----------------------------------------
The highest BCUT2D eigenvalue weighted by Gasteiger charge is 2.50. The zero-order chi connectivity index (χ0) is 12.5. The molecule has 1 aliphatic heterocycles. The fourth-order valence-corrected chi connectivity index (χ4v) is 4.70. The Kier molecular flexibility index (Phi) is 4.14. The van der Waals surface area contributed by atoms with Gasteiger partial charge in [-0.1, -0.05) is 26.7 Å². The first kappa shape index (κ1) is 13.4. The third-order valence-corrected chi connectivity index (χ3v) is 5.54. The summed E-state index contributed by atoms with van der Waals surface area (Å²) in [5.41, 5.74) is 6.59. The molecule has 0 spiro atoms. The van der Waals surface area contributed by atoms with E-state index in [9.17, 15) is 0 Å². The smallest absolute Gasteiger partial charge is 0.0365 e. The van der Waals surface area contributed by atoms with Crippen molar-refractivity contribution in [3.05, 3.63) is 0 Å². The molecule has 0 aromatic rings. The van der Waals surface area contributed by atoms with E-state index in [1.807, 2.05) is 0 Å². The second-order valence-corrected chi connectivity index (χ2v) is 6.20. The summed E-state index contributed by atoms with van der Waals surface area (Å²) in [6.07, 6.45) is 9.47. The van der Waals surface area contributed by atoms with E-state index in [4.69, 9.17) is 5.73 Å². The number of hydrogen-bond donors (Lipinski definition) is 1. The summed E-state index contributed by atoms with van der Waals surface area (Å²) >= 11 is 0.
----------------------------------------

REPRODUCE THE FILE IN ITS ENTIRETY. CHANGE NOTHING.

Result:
The highest BCUT2D eigenvalue weighted by Gasteiger charge is 2.50. The zero-order chi connectivity index (χ0) is 12.5. The molecule has 1 aliphatic heterocycles. The fourth-order valence-corrected chi connectivity index (χ4v) is 4.70. The Kier molecular flexibility index (Phi) is 4.14. The van der Waals surface area contributed by atoms with Gasteiger partial charge in [-0.1, -0.05) is 26.7 Å². The first kappa shape index (κ1) is 13.4. The third-order valence-corrected chi connectivity index (χ3v) is 5.54. The summed E-state index contributed by atoms with van der Waals surface area (Å²) in [5.41, 5.74) is 6.59. The molecule has 0 spiro atoms. The van der Waals surface area contributed by atoms with E-state index in [9.17, 15) is 0 Å². The smallest absolute Gasteiger partial charge is 0.0365 e. The van der Waals surface area contributed by atoms with Crippen molar-refractivity contribution in [3.05, 3.63) is 0 Å². The molecule has 0 aromatic rings. The van der Waals surface area contributed by atoms with E-state index in [1.807, 2.05) is 0 Å². The second-order valence-corrected chi connectivity index (χ2v) is 6.20. The summed E-state index contributed by atoms with van der Waals surface area (Å²) in [6.07, 6.45) is 9.47. The van der Waals surface area contributed by atoms with E-state index in [4.69, 9.17) is 5.73 Å². The number of hydrogen-bond donors (Lipinski definition) is 1. The summed E-state index contributed by atoms with van der Waals surface area (Å²) >= 11 is 0.